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About extant4cell

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    Russian coins surfer
  • Birthday 02/06/1970

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    Imperial Russian Copper 1730-1840

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  1. I am not talking about how well is the crown struck, but thank you for your input. The actual form and size of the crown is different from the rest of the Ekaterinburg mint 2 kopecks compare to the one on the first coin. I think this is the first time I come across Elizabeth coin of 2 kopecks with this crown form at this mint. Wondering if anyone has ever seen somewhat similar crown on Elizabeth 2 kopecks...
  2. Found a very interesting 2 kopecks with a pretty looking crown for EM coins. I assume its master dies were copied and re-cut from master models from 1757, 1758 or 1759, where 6 was fixed from 5 and the last number cut off clean, to the base, leaving just a circle (resembling "0") that was filled with a newly cut "1" on the master die. Most 1761 coins keep left over from "7" under "1". Looks like the crown was fixed (recut) at the same time, but could be a leftover from the original repaired master model. I don't believe I've came across one like that before on EM grosheviks (2 kopecks). Usually crowns are taller and somewhat uneven and disturbed... kind of like squashed on the right side:
  3. extant4cell

    10 kopek 1796 - novodel or business strike?

    I am glad you found a decent filler without spending too much money!
  4. extant4cell

    10 kopek 1796 - novodel or business strike?

    I did a bit of a looking through the novodel sections to see if there is any connection between novodels and overstrikes and actually found very little. These coins, for example sit among novodels, but are they really novodels? If they are, than anything is possible... but of cause provenance is a big bonus with any questionable coin.
  5. extant4cell

    10 kopek 1796 - novodel or business strike?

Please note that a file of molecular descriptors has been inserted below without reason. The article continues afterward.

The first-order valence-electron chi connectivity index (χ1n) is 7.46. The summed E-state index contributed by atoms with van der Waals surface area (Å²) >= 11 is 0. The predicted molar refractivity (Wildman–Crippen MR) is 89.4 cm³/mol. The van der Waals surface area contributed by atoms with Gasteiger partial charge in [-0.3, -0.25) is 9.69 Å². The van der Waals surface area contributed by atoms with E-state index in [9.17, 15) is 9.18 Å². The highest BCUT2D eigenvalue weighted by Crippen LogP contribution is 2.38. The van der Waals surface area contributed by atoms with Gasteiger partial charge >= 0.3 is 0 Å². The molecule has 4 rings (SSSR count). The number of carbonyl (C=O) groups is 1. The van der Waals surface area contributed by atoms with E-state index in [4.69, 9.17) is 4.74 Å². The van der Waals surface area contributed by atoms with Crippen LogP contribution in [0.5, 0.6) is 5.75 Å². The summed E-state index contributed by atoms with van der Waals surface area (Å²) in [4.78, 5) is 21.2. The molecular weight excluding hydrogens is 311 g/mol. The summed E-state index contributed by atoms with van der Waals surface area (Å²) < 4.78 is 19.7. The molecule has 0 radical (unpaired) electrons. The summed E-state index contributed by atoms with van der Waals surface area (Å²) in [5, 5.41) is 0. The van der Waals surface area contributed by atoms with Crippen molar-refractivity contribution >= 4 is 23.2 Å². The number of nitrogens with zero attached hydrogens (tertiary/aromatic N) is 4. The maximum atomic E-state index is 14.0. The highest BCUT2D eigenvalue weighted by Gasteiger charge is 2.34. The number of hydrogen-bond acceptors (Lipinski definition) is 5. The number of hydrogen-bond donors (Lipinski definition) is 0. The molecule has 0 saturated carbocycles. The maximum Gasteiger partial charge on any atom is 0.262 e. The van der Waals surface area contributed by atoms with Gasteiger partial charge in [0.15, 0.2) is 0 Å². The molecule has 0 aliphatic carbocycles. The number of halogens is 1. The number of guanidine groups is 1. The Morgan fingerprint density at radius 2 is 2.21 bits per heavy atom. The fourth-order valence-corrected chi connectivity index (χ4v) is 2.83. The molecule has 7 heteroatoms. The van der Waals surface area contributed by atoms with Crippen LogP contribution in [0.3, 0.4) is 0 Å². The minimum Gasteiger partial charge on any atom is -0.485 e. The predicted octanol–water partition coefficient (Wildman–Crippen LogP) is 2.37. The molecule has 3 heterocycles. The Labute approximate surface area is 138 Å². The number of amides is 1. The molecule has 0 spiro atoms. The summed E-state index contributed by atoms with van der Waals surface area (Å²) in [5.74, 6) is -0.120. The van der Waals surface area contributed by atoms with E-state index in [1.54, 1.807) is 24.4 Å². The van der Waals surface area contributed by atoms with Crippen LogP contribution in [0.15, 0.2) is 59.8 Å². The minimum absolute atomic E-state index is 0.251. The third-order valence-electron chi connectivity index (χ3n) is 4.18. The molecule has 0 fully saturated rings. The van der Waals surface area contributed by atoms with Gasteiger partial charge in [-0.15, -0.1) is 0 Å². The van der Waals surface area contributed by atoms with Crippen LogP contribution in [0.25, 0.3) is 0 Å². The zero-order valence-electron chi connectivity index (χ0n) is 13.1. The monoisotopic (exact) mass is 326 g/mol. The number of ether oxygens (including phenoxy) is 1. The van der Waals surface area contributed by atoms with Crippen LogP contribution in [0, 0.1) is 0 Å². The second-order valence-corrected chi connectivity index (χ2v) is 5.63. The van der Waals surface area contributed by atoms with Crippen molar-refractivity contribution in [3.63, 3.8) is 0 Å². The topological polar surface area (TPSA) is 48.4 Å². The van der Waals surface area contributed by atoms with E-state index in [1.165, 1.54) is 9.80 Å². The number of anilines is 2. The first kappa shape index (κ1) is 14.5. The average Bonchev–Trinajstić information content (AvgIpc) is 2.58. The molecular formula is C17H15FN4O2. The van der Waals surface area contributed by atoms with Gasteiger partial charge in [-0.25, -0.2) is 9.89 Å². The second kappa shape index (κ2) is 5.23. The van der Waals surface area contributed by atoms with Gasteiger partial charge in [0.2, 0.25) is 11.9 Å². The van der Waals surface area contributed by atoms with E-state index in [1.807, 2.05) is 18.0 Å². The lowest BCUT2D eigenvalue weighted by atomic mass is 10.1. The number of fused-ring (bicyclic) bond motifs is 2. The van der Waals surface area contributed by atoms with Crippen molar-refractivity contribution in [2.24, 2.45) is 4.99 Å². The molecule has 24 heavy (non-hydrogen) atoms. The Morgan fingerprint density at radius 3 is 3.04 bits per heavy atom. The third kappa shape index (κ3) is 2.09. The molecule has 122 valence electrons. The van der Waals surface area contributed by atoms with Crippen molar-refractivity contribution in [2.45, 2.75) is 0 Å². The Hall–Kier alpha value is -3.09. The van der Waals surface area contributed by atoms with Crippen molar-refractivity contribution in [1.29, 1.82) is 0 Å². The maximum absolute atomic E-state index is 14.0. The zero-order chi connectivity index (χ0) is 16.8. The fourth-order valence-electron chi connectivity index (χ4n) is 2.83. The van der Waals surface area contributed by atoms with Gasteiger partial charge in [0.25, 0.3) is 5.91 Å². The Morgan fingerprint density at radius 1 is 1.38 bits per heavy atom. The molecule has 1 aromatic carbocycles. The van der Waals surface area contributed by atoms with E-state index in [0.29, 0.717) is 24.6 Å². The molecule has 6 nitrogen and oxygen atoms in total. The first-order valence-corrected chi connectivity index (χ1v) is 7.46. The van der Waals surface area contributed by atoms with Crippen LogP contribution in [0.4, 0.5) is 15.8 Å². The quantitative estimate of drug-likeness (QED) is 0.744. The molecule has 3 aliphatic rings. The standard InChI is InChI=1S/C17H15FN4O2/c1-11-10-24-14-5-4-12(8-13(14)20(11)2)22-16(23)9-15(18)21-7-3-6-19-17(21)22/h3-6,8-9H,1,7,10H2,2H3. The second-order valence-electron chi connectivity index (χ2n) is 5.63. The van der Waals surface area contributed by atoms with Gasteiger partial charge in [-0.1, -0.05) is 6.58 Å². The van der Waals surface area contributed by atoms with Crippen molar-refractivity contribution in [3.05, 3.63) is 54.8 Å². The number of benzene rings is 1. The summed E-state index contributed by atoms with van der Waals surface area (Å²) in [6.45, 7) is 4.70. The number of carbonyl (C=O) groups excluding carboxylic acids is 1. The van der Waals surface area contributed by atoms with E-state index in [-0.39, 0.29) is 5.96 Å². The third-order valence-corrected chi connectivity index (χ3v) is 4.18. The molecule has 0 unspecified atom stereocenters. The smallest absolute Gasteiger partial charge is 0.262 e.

May be I am mistaken, and it is a valid point. I'll need to reread Spassky on novodels, etc. But for some reason I was under impression that on special orders they did make novodel coins on old coins to mimic overstrikes if those were the instructions of the mint's VIP customer... Do you guys remember or know anything on that matter? Or novodel like coin automatically becomes a living proof that coin is a fake if it is made as an overstrike? Please enlighten me.
  6. extant4cell

    10 kopek 1796 - novodel or business strike?

    Hi Sigi, I thought to see if Russian forum could bring any clarity to this, but it didn't. The topic was silently moved over to "numismatic rubbish" section without any explanation. It added no new information, unfortunately. Until we get more information on this coin, we can think about it anything we like with no proof. Here is the link to Russian site with translation to English: https://translate.google.com.au/translate?sl=ru&tl=en&js=y&prev=_t&hl=en&ie=UTF-8&u=http%3A%2F%2Fwww.staraya-moneta.ru%2Fforum%2Fmessages%2Fforum43%2Ftopic215457%2Fmessage2308764%2F%23message2308764&edit-text=&act=url And original Russian link: http://www.staraya-moneta.ru/forum/messages/forum43/topic215457/message2308764/#message2308764
  7. extant4cell

    10 kopek 1796 - novodel or business strike?

  8. extant4cell